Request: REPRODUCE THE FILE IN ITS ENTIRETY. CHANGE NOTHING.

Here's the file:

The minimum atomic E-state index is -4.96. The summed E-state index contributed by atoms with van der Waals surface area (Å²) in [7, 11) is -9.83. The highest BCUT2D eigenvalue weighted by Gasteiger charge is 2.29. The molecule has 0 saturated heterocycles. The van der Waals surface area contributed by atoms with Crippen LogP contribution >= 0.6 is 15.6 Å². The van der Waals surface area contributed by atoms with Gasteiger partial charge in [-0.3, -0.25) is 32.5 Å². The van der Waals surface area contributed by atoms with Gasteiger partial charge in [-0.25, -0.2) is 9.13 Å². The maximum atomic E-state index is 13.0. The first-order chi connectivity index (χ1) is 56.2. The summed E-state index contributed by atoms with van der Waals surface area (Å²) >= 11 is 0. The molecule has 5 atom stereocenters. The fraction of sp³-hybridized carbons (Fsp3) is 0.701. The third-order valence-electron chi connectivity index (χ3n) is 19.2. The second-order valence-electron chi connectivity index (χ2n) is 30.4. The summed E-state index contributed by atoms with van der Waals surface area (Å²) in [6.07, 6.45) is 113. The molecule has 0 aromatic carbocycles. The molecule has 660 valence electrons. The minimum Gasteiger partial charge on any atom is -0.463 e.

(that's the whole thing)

The minimum atomic E-state index is -4.96. The summed E-state index contributed by atoms with van der Waals surface area (Å²) in [7, 11) is -9.83. The highest BCUT2D eigenvalue weighted by Gasteiger charge is 2.29. The molecule has 0 saturated heterocycles. The van der Waals surface area contributed by atoms with Crippen LogP contribution >= 0.6 is 15.6 Å². The van der Waals surface area contributed by atoms with Gasteiger partial charge in [-0.3, -0.25) is 32.5 Å². The van der Waals surface area contributed by atoms with Gasteiger partial charge in [-0.25, -0.2) is 9.13 Å². The maximum atomic E-state index is 13.0. The first-order chi connectivity index (χ1) is 56.2. The summed E-state index contributed by atoms with van der Waals surface area (Å²) >= 11 is 0. The molecule has 5 atom stereocenters. The fraction of sp³-hybridized carbons (Fsp3) is 0.701. The third-order valence-electron chi connectivity index (χ3n) is 19.2. The second-order valence-electron chi connectivity index (χ2n) is 30.4. The summed E-state index contributed by atoms with van der Waals surface area (Å²) in [6.07, 6.45) is 113. The molecule has 0 aromatic carbocycles. The molecule has 660 valence electrons. The minimum Gasteiger partial charge on any atom is -0.463 e.